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NPL uses a new ultrasonic power meter technique based on Kibble balance technology

NPL and INMETRO develop a bench-top kibble balance to perform ultrasonic power measurements

4 minute read

In 2019, the International System of Units (SI) was redefined in terms of constants that relate to the natural world. This assures the future stability of the SI and opens the opportunity for the use of new technologies, including quantum technologies, to implement the new definitions. This ever-improving accuracy needs to be enabled by stable measurement standards underpinned by agreed definitions of measurement units.

The kilogram is now defined in terms of the Planck constant, which is a fundamental constant of nature, and can be realised using the Kibble balance formerly the watt balance and renamed after Bryan Kibble who developed the apparatus at NPL in the 1970s. NPL’s Mass group, in collaboration with the Laboratory of Ultrasound at INMETRO, Brazil, have designed and built a prototype bench-top Kibble balance to perform reference level ultrasonic power measurements, which are currently undertaken using a conventional mass balance.

kibble-2.pngThis prototype radiation force balance (RFB) makes measurements of ultrasonic power directly traceable to the SI unit of mass, as realised via a fixed value of the Planck constant. The new technique for ultrasonic power measurement nullifies the need to measure local gravity acceleration and allows ultrasonic power to be measured anywhere on earth without the need to make gravitational corrections.

Ultrasound is widely used for industrial and medical purposes. In industry, it is used to test high-value manufactured components (e.g. for aircraft parts). In medical applications it is used for therapeutic purposes, for heating, ablating or fragmenting tissue, and diagnostics, which is capable of obtaining non-invasive images of the internal organs of the body. One of the most common uses of ultrasound is during pregnancy, to monitor the development of the foetus, but it can also be used to generate images of the heart, blood vessels, eyes, thyroid, breast, muscles and so on. Therefore, the output power level must be accurately measured for reasons of safety and efficiency. Current traceability uses a conventional mass balance, validated with standard weights, to calibrate primary ultrasonic power meters with typical uncertainties of about 7%. Consequently, the application of Kibble balance technology in this area has the potential to simplify the traceability chain and improve the repeatability and accuracy of ultrasonic power meter calibration. More accurate measurement facilitates create advances in science and technology, which in turn allows more accurate measurement.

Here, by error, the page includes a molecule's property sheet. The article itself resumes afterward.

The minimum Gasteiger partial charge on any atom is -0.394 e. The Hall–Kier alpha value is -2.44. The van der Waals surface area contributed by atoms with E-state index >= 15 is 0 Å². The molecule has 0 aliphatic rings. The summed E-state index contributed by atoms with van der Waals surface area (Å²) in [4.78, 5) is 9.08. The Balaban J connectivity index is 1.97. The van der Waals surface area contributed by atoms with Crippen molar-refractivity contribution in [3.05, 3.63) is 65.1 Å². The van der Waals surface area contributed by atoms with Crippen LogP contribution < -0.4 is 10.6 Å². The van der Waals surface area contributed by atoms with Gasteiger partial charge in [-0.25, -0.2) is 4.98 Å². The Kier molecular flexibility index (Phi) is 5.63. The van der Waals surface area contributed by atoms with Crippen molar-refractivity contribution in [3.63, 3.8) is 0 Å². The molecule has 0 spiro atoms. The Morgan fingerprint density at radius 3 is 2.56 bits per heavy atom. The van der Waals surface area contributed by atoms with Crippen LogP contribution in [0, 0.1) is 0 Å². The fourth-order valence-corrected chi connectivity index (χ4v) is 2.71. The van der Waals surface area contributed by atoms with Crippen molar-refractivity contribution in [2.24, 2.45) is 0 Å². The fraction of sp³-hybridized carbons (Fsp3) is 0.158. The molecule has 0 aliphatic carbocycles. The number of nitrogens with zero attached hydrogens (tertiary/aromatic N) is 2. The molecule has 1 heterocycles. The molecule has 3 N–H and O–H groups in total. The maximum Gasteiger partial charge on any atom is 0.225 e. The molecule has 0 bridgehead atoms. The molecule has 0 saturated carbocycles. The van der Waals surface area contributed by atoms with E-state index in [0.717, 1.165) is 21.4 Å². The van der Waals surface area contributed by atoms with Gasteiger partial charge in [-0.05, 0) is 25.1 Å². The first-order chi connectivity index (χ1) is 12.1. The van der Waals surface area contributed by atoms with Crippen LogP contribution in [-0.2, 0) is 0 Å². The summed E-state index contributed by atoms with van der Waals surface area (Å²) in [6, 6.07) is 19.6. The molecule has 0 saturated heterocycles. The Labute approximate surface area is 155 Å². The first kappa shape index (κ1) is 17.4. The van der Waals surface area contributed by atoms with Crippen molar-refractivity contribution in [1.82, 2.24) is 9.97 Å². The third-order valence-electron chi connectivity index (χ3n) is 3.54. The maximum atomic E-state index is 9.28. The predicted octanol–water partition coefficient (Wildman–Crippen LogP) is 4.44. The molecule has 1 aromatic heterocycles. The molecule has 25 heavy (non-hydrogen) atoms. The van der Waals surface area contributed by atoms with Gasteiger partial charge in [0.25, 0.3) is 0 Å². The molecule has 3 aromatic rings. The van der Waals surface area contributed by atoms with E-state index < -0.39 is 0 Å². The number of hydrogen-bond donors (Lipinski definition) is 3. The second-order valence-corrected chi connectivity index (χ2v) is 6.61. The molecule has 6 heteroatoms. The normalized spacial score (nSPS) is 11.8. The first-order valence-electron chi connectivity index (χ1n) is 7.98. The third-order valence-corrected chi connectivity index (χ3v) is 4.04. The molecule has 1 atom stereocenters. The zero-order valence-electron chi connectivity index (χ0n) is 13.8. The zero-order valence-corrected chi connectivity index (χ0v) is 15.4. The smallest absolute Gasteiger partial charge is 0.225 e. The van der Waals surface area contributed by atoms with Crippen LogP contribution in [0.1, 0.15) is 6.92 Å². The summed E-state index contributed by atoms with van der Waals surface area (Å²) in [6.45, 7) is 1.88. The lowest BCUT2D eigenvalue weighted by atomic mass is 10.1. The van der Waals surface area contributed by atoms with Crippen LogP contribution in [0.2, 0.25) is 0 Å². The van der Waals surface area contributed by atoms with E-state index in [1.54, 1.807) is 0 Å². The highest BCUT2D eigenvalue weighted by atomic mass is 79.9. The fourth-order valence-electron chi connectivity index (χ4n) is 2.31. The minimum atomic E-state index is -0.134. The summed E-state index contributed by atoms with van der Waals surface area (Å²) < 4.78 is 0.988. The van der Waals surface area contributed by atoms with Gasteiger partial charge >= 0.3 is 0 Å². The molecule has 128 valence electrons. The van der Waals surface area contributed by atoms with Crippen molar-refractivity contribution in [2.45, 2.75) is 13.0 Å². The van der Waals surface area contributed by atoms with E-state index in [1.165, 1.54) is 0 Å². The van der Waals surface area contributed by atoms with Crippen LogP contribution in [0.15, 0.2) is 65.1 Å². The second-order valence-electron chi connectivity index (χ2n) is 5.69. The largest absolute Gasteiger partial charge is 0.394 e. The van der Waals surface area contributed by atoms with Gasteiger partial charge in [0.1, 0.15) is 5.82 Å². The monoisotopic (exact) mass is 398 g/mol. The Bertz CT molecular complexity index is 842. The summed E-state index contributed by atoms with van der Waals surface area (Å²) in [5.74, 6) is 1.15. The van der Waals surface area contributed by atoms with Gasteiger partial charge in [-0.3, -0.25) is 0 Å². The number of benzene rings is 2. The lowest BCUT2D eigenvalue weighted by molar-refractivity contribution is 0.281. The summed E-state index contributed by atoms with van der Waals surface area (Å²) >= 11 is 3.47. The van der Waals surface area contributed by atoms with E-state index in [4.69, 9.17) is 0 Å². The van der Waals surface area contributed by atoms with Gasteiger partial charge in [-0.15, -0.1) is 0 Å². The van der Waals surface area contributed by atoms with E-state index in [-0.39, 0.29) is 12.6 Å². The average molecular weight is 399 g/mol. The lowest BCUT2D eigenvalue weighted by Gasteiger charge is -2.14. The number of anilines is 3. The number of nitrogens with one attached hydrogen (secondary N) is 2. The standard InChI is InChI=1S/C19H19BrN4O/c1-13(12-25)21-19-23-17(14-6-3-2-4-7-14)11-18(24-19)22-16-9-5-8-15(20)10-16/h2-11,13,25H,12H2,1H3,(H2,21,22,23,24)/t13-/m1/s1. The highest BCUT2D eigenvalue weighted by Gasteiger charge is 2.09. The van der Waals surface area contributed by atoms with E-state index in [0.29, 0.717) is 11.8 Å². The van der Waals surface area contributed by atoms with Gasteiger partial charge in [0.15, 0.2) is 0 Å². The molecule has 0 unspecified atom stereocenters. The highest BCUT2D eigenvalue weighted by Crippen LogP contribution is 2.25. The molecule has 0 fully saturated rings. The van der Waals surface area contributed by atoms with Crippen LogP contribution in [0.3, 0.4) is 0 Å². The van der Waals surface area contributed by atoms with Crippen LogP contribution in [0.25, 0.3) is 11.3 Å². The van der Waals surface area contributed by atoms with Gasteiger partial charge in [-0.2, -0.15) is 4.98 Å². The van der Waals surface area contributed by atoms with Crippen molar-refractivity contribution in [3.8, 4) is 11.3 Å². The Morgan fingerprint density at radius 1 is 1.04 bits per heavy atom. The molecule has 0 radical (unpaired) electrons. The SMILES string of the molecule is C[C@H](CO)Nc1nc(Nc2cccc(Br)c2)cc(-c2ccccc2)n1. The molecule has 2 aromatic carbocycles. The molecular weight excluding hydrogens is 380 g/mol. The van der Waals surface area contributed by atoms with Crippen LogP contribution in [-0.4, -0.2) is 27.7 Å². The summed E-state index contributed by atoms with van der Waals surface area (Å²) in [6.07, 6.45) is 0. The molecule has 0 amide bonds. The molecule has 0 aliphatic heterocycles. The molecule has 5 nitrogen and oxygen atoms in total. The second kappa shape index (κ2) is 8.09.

Stuart Davidson, Principal Research Scientist, NPL said: “This is a great example of how next-generation technologies, enabled by the new SI base unit definitions, can be used to simplify measurement and improve accuracy at the end-user level.”

Emily Webster, Higher Research Scientist, NPL said: “It was a pleasure to contribute to the introduction of Kibble balance technology in the field of ultrasonic power measurement. This is a step forward in reducing the length of traceability chains in this area by implementation of the new SI at the point of use. This project took place during the COVID-19 pandemic and its success highlights the creativity and commitment of the partners in overcoming the challenges of remote only interaction.”

Ruan Mayworm, INMETRO Scientist said: “This work demonstrated the feasibility of using the Kibble balance principle to measure ultrasonic power, opening the door to the development of more precise and accurate ultrasonic power measurement systems with direct traceability to the SI. Furthermore, the good results obtained were only possible due to the collaboration between INMETRO and the NPL, thus demonstrating the importance of collaboration between the different National Metrology Institutes for the development of metrology worldwide.”

Rodrigo Costa-Felix, Head of the Laboratory of Ultrasound at INMETRO, highlighted the importance of such collaboration: “The relevance of the project is twofold. Firstly, we were able to prove the concept that Kibble balance can measure ultrasonic power with reasonable accuracy and precision. Secondly, it let clear that metrology is a science that very well benefits from multidisciplinary and multi-area interaction. NPL support in this regard was remarkable”, he said.


Find out more about NPL’s work with Kibble balance

Find out more about the Kilogram

14 Nov 2022